Of course I am not so egocentric as to imagine that New Zealand’s connection with China began in September 1975.  My colleagues Chris Elder and the late Mike Green have written up New Zealand’s China contacts from the very first in the late 1790s, through to 1972, when New Zealand extended diplomatic recognition to the People’s Republic of China. Other colleagues such as Matt Dalzell have written in detail on periods within that time frame.  Some of that history is not very edifying.  I was amazed to discover, when recently re-reading Andre Siegfried’s 1904 classic, Democracy in New Zealand, that he has a chapter unabashedly entitled ‘The Government and the Yellow Peril’.

1949, when the Chinese civil war concluded and the People’s Republic proclaimed, was a turning point in this ‘pre-history’.  It became even more so when nine months later the Korean War broke out, with New Zealand participating in the UN forces on one side, and Chinese soldier volunteers, as they were officially designated, coming to the aid of their beleaguered neighbour on the other side a few months later.

In the 20 years which followed, New Zealand, while not afflicted by McCarthyism, kept its official distance from the new China and maintained diplomatic recognition of the previous government, whose jurisdiction was limited to Taiwan and some adjacent islands.  Yet even during this time there were some contacts between New Zealanders and mainland China, I say ‘New Zealanders’ as these were not officially sanctioned contacts.

One I only came across earlier this year.  Between April and June 1956 Roger Duff, the Director of the Canterbury Museum, was part of a group of prominent New Zealanders visiting China at the invitation of the Chinese government.  The hand of Rewi Alley, New Zealand’s long-term resident ‘friend of China’ was behind this.  Rewi subsequently donated much of his extensive collection of Chinese art and artifacts to the museum.    Roger Duff’s diary from this visit has just been published by the Canterbury University Press and makes fascinating reading.  The diary is interleaved with comments from other members of his group, and what makes it so intriguing is that the group were far from being of one mind about the China they saw.  With Ormond Wilson leading, and artist Evelyn Page, historian Angus Ross, journalist /academic James Bertram and rural personality Charles Hilgendorf as members amongst others, this is hardly surprising.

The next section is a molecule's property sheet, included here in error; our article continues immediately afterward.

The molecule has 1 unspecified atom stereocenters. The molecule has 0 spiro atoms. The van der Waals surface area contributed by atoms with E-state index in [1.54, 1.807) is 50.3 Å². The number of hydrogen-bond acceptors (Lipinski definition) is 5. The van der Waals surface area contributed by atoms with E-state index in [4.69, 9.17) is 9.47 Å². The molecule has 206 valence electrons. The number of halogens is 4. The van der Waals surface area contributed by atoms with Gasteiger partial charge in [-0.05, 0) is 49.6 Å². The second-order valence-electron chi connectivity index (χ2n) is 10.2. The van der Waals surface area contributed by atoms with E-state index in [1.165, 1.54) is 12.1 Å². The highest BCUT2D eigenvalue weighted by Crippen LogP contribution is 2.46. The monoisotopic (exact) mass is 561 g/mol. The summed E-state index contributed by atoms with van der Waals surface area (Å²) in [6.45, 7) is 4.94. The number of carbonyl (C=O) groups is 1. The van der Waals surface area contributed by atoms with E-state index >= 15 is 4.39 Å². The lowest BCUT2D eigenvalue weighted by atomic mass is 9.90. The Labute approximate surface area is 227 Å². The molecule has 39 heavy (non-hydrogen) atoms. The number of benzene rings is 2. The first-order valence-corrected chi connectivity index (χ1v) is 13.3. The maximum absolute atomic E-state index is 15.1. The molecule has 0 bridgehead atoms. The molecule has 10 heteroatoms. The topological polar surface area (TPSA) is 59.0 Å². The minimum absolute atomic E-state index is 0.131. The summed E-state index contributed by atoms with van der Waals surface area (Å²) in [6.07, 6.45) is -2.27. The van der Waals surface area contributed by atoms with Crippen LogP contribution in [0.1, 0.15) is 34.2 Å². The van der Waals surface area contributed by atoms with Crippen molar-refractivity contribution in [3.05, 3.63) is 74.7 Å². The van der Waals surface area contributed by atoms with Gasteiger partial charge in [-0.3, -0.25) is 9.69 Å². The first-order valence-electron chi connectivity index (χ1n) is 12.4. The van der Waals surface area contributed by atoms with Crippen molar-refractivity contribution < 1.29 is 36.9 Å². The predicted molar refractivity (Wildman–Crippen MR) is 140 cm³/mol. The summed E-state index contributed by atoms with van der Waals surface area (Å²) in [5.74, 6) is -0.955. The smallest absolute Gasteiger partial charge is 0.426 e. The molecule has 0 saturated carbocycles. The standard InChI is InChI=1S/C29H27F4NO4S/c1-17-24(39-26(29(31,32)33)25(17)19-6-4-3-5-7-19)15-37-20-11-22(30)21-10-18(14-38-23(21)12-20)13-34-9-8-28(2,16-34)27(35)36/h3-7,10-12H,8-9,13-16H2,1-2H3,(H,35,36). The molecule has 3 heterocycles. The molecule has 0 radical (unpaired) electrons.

The other I have known about for some time.  It was the visit by a three person film group, of whom two were the redoubtable couple Rudall and Ramai Hayward.  This took place at the instigation of the New Zealand China Friendship Society, set up in 1952 when there were no other groups committed to dealing with the new China.  The group went to Guangzhou, Shanghai, Beijing and Wuhan. In the capital Ramai Hayward memorably placed a Maori cloak on the shoulders of Chairman Mao.  One of my proudest achievements in China was to track down this cloak, which had been mis-catalogued as being from Sri Lanka.  The three films that the Haywards made through this venture were never screened commercially, maybe ‘Red China’ was just too ‘hot’ for the commercial move theatre operators to handle at that time.  But I was able to obtain a copy of one, thanks to the New Zealand Film Archive, and showed it to selected audiences in Beijing in both my terms as ambassador.  It was re-edited by film producer George Andrews a few years ago.  It is a fascinating and to my mind quite objective account of China in 1957, just before the anti-rightist campaign and the traumas of the great leap forward and the cultural revolution.